Release Date: April 8th 2014
Goodreads
(58 Reviews)

3. Dystopia by Anthony Ergo

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I first met Anthony at YALC in 2015 and I bought this and the sequel. I honestly devoured these books. They were amazing. Full of action and a bad ass heroine, it was impossible to put the books down.

Following the events of Dystopia Day, the world is no longer the safe place Sasha thought it was. Only by uncovering the truth can she hope to save herself and everyone around her.

Society has started to recover but for Sasha, everything is falling apart.

DYSTOPIA is the first book in Anthony Ergo’s Dystopian series.

Release Date: July 8th 2014
Goodreads
(35 Reviews)

4. A Crack In Everything by Ruth Frances Long

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I was sent the second book in this series for review a while back and picked this one up on my kindle so that I would be able to read the second book and have it make sense. This series is set in Dublin (and the Fae version, Dubh-Linn) and it was everything! I fell in love with the characters and the Fae world and it’s dangerous magics. Honestly, if you’re looking for a great Irish based fantasy, pick this series up.

Welcome to The Other Side …

Chasing a thief, Izzy Gregory takes a wrong turn down a Dublin alley and finds the ashes of a fallen angel splashed across the dirty bricks like graffiti. She stumbles into Dubh Linn, the shadowy world inhabited by the Sidhe, where angels and demons watch over the affairs of mortals, and Izzy becomes a pawn in their deadly game. Her only chance of survival lies in the hands of Jinx, the Sidhe warrior sent to capture her for his sadistic mistress, Holly. Izzy is something altogether new to him, turning his world upside down.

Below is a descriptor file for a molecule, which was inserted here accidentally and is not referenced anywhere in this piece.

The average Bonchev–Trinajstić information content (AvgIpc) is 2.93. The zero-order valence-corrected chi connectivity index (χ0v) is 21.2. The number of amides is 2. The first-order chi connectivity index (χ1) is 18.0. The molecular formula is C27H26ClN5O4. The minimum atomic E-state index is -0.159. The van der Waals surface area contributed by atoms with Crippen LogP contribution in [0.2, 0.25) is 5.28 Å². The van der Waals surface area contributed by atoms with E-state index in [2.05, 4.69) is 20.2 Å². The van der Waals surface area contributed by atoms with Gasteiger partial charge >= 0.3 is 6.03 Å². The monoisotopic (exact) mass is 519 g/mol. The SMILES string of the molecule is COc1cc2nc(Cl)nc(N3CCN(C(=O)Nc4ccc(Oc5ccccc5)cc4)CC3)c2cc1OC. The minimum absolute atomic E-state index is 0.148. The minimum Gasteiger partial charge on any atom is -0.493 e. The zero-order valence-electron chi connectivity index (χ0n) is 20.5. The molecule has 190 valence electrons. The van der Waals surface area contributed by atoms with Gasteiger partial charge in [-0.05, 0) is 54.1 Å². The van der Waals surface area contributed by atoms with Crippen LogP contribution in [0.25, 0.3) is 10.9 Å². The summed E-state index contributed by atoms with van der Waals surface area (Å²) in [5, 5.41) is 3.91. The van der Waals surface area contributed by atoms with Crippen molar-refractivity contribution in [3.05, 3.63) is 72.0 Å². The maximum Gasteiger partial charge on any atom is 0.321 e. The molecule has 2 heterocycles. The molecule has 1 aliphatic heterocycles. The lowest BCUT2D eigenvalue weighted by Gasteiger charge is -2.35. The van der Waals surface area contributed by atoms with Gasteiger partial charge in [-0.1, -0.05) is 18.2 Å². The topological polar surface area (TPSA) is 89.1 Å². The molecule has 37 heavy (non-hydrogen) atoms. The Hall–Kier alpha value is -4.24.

A thrilling, thought-provoking journey to the magic that lies just beside reality.

Release Date: September 1st 2014
Goodreads
(30 Reviews)

5. Fir For Luck by Barbara Henderson

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This is another one that I’m slightly biased to. It’s written by another friend of mine but it’s just so amazingly brilliant that I had to include it in this list. Set in Scotland during the Highland Clearances, this book brings history to life for younger readers and I honestly recommend it to everyone.

Would you be brave enough to fight back?

When 12-year-old Janet’s village is under threat– she decides to take action.

It’s a split-second decision that could cost her everything: her home, her family – even her life.

Can Janet save her village from being wiped out? Or will her family and friends be forced from their homes to face an uncertain future?

Based on real life events, Fir for Luck is a tale of the brutal Highland Clearances, when land owners cared more about sheep than people.

Release Date: September 21st 2016
Goodreads
(11 Reviews)


What books would you say were underrated?

2 thoughts on “Top 5 Wednesday | Underrated Books

  1. Pingback: Top 5 Wednesday | Underrated Books | write4bairns

  2. Pingback: Week In Review: January 16th to January 22nd – Heather Reviews